How many times in your life have you been given a mission, objective, task, or goal to achieve?
The correct answer should be many… and how many times have you found accomplishing these tasks challenging?
If your answer is never… congratulations! Stop reading now…and if your answer is always… well you just might be in the right place!
I consider myself a gamer (or geek, or nerd, depending on who you are). I’ve been gaming since… well, as long as I can remember. Sega Genesis, Super Nintendo, Game Boy, Play Station, etc… I’ve had or played on them all at some point.
I’ve also played games from most genres out there from First Person Shooters (FPS) to platformers, to full on Fantasy Role Playing Games (RPGs)… and the one thing that all my gaming has had in common… is the fact that there’s always a mission, a goal, an objective, very similar to life.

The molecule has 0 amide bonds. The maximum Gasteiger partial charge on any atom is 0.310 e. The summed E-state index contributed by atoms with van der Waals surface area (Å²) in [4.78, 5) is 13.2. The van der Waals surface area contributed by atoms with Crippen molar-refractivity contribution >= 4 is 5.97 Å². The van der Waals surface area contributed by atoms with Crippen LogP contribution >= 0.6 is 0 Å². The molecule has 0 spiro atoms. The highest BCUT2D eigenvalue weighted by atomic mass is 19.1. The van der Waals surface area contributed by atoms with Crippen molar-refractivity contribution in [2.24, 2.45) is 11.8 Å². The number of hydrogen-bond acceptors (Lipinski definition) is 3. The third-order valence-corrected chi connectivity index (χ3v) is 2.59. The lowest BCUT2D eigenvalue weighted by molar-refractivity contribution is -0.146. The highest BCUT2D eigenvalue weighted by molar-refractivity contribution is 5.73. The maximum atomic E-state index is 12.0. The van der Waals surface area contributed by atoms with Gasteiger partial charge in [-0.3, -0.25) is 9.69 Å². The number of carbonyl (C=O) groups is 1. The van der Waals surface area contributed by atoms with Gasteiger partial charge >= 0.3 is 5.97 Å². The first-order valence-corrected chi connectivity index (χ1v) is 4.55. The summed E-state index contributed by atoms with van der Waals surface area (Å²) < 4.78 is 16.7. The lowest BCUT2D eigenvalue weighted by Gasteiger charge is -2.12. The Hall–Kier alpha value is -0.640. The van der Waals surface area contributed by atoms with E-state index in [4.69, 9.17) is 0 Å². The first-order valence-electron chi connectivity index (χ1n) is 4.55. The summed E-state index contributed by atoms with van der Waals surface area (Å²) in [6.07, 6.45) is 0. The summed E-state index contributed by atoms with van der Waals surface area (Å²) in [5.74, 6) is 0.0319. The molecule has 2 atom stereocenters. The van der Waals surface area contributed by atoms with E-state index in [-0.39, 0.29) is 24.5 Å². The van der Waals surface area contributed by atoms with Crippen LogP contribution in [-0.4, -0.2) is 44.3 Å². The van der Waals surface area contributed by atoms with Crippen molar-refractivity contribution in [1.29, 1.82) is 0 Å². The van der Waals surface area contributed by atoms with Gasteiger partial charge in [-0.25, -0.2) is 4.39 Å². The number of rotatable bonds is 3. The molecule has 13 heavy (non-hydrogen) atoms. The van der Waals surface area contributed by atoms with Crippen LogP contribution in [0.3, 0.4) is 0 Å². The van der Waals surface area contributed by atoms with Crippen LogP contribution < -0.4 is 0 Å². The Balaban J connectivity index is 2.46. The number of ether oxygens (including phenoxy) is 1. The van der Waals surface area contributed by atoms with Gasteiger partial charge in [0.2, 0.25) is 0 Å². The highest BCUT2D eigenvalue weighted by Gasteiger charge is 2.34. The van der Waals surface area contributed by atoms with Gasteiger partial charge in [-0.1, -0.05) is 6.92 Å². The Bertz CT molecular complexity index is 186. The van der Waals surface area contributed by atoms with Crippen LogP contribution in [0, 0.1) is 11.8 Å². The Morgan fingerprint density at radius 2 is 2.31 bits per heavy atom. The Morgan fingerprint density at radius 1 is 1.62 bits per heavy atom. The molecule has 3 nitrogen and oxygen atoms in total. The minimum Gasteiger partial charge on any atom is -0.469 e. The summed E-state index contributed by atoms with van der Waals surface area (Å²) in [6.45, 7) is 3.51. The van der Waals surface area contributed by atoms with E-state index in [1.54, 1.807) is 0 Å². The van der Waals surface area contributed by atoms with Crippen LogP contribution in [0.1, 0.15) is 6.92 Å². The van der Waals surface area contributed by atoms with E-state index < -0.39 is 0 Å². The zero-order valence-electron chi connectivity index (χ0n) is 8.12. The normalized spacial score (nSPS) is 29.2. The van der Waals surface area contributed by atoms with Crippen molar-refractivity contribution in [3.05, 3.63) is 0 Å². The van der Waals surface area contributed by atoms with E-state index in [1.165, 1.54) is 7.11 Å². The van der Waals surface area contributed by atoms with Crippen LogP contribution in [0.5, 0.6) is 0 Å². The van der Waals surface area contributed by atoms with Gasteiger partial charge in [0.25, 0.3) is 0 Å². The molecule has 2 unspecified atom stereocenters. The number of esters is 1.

Save the princess, defuse the bomb, collect X amount of Y materials so you can use them to make Z… you name it, there’s an objective for it.
After some time, I’ve come to realize that I can apply these principals to my daily life… by this I don’t mean go out and find a princess to save (unless there’s a princess in your area that can use your assistance… in that case have at it!). By this I mean turn your daily objectives, chores, tasks, into a game to make it more fun and engaging.
There are 5 different ways you can set objectives you can set for yourself, all with varying levels of detail.
1: Just WIN! “Make It To The End”